N. G. Gilbert Corp. is an independent contractor performing work for Georgia Power. The power company operates pursuant to license granted them by franchise by the City of Americus. Employees of the N. G. Gilbert Corp. are not, by virtue of that independent contractor status, employees or officers of Georgia Power and employees of Georgia Power are not by virtue of the franchise officers or employees of the City of Americus. The duty imposed by the franchise is to render safe electrical service, not to maintain safe streets. The duty to cut and trim trees and shrubbery contained in the franchise relates to safe electrical service.
As indicated, the franchise contains no independent requirement that Georgia Power maintain the streets in a safe condition. The franchise does require that "the Company shall, in constructing, maintaining, operating and extending its poles, wires and other apparatus, submit and be subject to all reasonable exercises of the police power by the City." Thus Georgia Power and their contractor were bound to obey the following city ordinance: "(1) No person, except the owner or his duly authorized agent, shall cut or trim any tree within the corporate limits of the city, except as follows:
"(a) Only during the months of November and December.
"(b) Only after the cutting or trimming thereof has been authorized in writing by the city engineer, and the particular part thereof to be cut or trimmed.
"(2) After cutting or trimming, the stump or stem remaining shall be treated in the manner prescribed by the city engineer so as to close up the wound or cut part, to prevent same from decaying. (Code 1929, Sec. 1435, 1436)." Code of Ordinances; City of Americus, Georgia, 20-14, 261, 262.
The entity required to seek authority to trim trees is the owner. In this case that is neither Georgia Power nor N. G. Gilbert Corp. Even that authority is severely circumscribed by the city. Under such circumstances, the trial court properly determined there was no duty on Georgia Power or N. G. Gilbert Corp. to maintain safe streets or to inspect trees and make reports to the City of Americus for that purpose.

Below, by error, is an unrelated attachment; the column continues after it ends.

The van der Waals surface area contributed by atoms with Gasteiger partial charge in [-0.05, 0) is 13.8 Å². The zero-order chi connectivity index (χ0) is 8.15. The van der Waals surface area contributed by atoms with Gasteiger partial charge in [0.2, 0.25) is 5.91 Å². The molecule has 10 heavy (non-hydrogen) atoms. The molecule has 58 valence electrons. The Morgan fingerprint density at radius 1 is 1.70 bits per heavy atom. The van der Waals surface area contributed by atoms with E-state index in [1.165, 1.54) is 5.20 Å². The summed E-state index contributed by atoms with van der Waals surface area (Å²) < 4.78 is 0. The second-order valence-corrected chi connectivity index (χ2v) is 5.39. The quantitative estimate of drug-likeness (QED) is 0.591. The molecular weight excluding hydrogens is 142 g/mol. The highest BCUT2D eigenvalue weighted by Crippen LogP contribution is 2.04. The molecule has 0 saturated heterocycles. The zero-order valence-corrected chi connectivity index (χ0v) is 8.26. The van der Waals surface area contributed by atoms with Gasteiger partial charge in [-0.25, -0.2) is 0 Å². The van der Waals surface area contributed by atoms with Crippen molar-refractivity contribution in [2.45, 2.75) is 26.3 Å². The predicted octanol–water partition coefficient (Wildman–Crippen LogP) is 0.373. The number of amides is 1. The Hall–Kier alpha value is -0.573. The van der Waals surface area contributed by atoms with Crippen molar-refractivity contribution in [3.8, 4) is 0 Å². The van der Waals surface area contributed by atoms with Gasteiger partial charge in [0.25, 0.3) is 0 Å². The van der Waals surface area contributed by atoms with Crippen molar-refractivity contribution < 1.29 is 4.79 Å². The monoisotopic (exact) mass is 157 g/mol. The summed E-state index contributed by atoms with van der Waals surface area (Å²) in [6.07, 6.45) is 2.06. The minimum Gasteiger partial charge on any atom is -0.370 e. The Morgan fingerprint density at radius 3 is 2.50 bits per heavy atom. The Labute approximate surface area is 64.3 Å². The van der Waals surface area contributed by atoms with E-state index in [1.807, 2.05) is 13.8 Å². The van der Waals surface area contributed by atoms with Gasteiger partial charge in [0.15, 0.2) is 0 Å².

With this unrefuted evidence establishing the absence of any duty or negligence by this appellee, there was no genuine issue of fact to be decided by a jury and appellee was entitled to judgment as a matter of law ( Chastain v. Atlanta Gas Light Co., 122 Ga. App. 90 (176 SE2d 487)). The trial court did not err in granting summary judgment to Georgia Power.
In like manner, the appellant's other enumeration alleges: "The trial court erred in granting the motion of [Defendant] N. G. Gilbert Corporation for summary judgment, thus concluding that the defendant was not negligent, the defendant did not maintain and create a nuisance, and the defendant did not have a duty to correct a dangerous condition which it created."
N. G. Gilbert Corp. trims trees along power lines for Georgia Power. This appellee presented evidence that prior to the year 1975, N. G. Gilbert Corp. did not have a tree trimming crew operating within the Americus District of Georgia Power on distribution lines, and since 1975 only one N. G. Gilbert Corp. tree trimming crew has worked on distribution lines within the Americus District of Georgia Power. The foreman of this tree cutting crew testified the crew had never trimmed the offending tree involved in this case. This appellee cut along lines designated by Georgia Power and had no status as to the property beyond that of Georgia Power. Therefore, no duty arose where there was no control over the premises or from the creation of a hazardous condition as required by Holcombe v. Harris, 143 Ga. App. 173 (237 SE2d 677). The evidence being unrebutted by the plaintiff-appellant who had the duty to rebut, Clements v. Warner Robins Supply Co., 235 Ga. 612, 614 (4) (221 SE2d 35), and there being raised no genuine issue of fact to be decided by the jury, Stephens Co. v. Gaines, 128 Ga. App. 661 (197 SE2d 424), the trial court did not err in granting summary judgment to the appellee N. G. Gilbert Corp.
C. O. Oxford, J. Frank Myers, Don D. Rentz, for appellees.
Kenneth M. Henson, Kenneth M. Henson, Jr., Millard Fuller, Thomas R. McFarland, for appellant.
DECIDED APRIL 23, 1981 -- REHEARING DENIED MAY 29, 1981 -- CERT. APPLIED FOR.
Thursday May 21 23:27 EDT